From a lawyer's standpoint, having a corporate product safety policy like the above is a “no-brainer.” Every manufacturer should be, and most are, concerned with producing reasonably safe products. Whether you are a manager or a defense attorney, it is helpful to point to a document—endorsed by the board of directors, the chief executive officer, and/or the president—which confirms this safety concern and articulates a commitment to product safety. In addition, it is possible to use this policy in court or before a government regulatory agency to demonstrate a corporate interest in safety.
The safety policy may also clarify the safety-related responsibilities of each department within that manufacturing entity and can discuss the inter-relationship between departments in performing their daily jobs. The policy should also itemize the different departments that are concerned with safety. Such departments usually include general management, marketing, engineering, quality assurance, manufacturing, purchasing, field service, risk management, finance, safety management, and legal.
Also, it may be reasonable for the company to have both a corporate product safety policy and a division safety policy. The division policy may differ in that it is more customized to the division’s structure, product line, and culture. There are very few companies with highly competent and adequate product safety resources at corporate headquarters that can do all of the things required by every division or product line. Therefore, having a division-specific product safety policy, can be very helpful to set the stage for a safety program.
The content of such a policy can be very detailed or very broad. From a legal standpoint, the important consideration is that the policy has goals that are achievable. It is not necessary for them to be achieved today or achieved to perfection. They can be aspirational, but they must be achievable at some time in the future. Don’t raise the bar too high, but also don’t leave the impression that the company’s policy aimed to achieve the bare minimum and created just for a jury.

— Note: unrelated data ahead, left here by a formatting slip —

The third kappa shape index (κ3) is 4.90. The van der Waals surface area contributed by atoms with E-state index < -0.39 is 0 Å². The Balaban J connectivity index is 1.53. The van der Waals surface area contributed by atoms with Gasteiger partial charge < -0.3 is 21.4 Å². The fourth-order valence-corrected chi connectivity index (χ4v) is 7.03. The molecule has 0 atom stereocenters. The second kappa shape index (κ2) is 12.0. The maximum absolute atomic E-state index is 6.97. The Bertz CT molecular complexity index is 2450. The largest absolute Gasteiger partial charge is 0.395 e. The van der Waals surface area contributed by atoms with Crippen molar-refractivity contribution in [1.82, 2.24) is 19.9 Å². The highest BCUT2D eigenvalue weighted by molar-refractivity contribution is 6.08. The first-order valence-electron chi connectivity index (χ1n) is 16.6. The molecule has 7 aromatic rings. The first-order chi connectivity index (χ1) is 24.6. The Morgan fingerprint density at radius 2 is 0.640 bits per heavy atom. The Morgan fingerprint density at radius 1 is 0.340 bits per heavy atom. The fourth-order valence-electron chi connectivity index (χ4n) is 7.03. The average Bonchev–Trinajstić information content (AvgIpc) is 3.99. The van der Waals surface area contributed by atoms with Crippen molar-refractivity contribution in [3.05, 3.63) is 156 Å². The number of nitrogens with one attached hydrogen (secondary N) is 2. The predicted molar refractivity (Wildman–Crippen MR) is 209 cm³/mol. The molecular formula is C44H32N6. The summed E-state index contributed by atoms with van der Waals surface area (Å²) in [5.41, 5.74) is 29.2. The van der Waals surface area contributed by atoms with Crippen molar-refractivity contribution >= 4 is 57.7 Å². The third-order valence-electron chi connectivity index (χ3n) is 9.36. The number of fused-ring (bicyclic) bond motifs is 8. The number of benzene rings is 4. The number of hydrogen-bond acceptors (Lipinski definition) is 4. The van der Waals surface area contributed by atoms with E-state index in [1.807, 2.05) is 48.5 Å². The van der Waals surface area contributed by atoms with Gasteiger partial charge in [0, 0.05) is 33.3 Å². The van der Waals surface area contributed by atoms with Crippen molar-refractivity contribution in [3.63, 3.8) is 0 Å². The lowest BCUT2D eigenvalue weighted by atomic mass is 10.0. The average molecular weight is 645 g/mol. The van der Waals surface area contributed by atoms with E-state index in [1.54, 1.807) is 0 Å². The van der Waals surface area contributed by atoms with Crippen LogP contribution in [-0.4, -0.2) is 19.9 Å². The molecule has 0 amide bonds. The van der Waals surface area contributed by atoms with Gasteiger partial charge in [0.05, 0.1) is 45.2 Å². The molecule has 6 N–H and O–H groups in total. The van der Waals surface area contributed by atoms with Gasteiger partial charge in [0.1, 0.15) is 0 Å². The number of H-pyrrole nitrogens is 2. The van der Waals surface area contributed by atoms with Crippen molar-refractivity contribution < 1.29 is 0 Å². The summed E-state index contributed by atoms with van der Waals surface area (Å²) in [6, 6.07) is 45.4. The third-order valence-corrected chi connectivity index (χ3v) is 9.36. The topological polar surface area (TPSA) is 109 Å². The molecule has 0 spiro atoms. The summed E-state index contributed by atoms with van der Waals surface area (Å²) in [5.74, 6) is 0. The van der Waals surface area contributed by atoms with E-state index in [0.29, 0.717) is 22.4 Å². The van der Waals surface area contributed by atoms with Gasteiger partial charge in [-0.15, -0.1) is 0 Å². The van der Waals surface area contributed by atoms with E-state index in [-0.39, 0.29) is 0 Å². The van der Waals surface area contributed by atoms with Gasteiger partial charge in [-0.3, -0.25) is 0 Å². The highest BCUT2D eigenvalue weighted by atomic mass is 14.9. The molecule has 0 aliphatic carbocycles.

The company culture, corporate structure, risk tolerance level, and personnel policies will help dictate whether a product safety manager/director is necessary. Companies have said for many years that it is everyone’s job to make a safe product. And it really is. But, product safety can be too difficult to be accomplished by people without any special training or responsibility.
First, let me distinguish between a manager at corporate headquarters and safety personnel at the division level. A corporate product safety manager is likely appropriate if there is a corporate product safety policy, products liability lawsuits are handled at corporate headquarters, and personnel at headquarters are responsible for reporting problems to the FDA.
At either the corporate level or division level, a product safety manager does not have to be a full-time function. It can certainly be combined with the regulatory, quality, or product reliability functions. However, I think it is a good idea to have someone with some amount of training to have product safety in his or her job description. If a full-time manager is appropriate, it is an open question as to where to place that person.
At the division level, the conventional wisdom is that product safety pervades engineering, manufacturing, regulatory, purchasing, quality, parts, sales, and field service. Placing product safety personnel in one of those departments may narrow the focus too much and put that person in possible direct conflict with a supervisor who may not appreciate some of the activities or criticism generated by a product safety professional.
While it is possible for the product safety manager to report to the engineering manager or manufacturing manager, it may not be a good idea because there might be some additional pressures placed on the safety professional in the event that design changes, recalls, or changes to manufacturing procedures are necessary. In addition, having the safety professional report to the general manager of that manufacturing entity further confirms management's commitment to safety and confirms that the safety professional is representing senior management in trying to encourage all personnel to be concerned about safety in that company's products.
While each of the separate functions in any company need to have policies and procedures indicating how safety is to be considered in each person's day-to-day job, it is also possible for the manufacturing entity to create a product safety committee comprised of individuals from various departments. This committee, as with the product safety manager, may be located at both the corporate and division level.
The responsibilities of such a committee could be to: